Further, I have heard a rumor that the BLM paid to have lions killed back in the early 2000’s. My letter also addresses this: “…it would have been strictly illegal for the BLM to have paid anybody to kill lions, and there is obviously no indication from the data of increased harvest anyway.” The letter is really informative; it may be worth seeing about having a copy available for reading here sometime.

      As a note, there will be a study going on later this year to get an idea of what the lion population is up to in this area.

      • Thank you.

  12. Thanks for the good info. The more ACCURATE information you can give here, the less SPECULATION there MAY be. However, it seems as tho there are a few people who are going to spin what is said to fit their own ideas, no matter what. Aaaah, the joys of dealing with the public.

    I say, as I’ve said many times before, that visitors to this blog should look over all the information on the site before they come to conclusions about any single statement or idea.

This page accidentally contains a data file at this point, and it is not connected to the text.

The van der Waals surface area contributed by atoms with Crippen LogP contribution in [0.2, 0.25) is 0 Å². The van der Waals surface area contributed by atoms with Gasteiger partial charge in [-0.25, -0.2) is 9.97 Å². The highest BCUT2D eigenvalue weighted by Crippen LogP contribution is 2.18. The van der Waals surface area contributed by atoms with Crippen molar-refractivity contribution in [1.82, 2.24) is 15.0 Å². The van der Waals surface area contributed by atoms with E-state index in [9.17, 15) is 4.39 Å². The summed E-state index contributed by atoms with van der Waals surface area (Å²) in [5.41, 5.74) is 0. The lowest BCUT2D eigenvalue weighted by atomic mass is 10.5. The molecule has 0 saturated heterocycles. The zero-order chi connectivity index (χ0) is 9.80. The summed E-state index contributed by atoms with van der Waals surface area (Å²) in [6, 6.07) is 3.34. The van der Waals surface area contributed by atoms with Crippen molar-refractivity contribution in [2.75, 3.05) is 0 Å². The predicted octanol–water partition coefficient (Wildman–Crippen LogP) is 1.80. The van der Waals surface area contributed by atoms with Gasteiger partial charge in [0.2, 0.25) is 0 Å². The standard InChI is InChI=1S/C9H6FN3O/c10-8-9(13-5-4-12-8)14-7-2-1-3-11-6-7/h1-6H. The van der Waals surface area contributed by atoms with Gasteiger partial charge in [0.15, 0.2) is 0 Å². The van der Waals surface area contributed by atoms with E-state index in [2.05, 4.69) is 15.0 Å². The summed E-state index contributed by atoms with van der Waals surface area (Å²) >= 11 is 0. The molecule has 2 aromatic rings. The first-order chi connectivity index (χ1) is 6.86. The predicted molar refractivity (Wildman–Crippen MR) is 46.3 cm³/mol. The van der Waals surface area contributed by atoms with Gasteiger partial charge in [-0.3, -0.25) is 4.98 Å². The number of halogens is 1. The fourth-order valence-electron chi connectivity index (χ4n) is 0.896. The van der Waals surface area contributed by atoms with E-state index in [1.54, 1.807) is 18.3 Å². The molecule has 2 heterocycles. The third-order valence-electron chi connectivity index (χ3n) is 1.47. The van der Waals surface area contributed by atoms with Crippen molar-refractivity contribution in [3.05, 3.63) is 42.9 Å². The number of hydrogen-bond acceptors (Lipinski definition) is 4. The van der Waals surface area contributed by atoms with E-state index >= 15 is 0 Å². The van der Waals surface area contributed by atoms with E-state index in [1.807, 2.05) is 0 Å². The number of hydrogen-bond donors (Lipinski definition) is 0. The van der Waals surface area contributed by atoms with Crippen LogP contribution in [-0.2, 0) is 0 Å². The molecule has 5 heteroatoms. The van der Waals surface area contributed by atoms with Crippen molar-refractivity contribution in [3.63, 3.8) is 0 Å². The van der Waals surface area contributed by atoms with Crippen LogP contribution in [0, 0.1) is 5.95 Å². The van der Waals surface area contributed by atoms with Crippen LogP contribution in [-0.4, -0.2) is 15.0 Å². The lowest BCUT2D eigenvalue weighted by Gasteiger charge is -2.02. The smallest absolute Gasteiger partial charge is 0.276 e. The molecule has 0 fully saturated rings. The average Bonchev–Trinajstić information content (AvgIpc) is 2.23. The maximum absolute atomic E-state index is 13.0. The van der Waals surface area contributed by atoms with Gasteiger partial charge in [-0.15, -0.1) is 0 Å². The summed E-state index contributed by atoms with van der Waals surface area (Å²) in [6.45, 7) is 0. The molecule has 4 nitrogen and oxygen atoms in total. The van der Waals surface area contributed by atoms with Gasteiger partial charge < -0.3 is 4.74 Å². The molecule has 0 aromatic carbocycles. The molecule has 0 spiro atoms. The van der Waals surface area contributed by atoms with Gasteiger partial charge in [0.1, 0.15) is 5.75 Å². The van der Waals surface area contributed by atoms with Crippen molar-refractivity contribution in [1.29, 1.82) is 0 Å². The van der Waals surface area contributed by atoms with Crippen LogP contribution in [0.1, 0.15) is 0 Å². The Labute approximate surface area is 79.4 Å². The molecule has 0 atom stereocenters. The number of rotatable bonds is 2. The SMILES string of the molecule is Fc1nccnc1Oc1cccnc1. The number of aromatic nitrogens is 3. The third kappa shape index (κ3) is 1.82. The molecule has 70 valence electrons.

And I’m still very glad the horses have you and all the other people in your local support organization to try to help with workable solutions to issues concerning the horses, including the ones between the BLM and advocacy groups. Each has their own mission, and it seems that they have “difficulty” seeing anything from the other’s point of view—which would help in coming up with the best possible solutions with the least suffering on the part of the horses.

    Just hang in there Matt, and keep being the “boots on the ground” for the horses. History will reflect the wisdom of your ways.

    Is that pretty Juniper a filly or a colt? I tried to find your last reference to that one to answer my own queston, but haven’t yet. I’m thinking I may have referred to that horse as “she”, in error.

    On the cougars question, I’d really rather know how many horses have been killed by cougars than how many cougars have been killed by hunters. As in any survey, there are lots of variables, like “how many hunters were out there hunting?” and, “how many were able to harvest it if they saw a cougar to shoot?”

    Looking forward to reading your next posts…as always.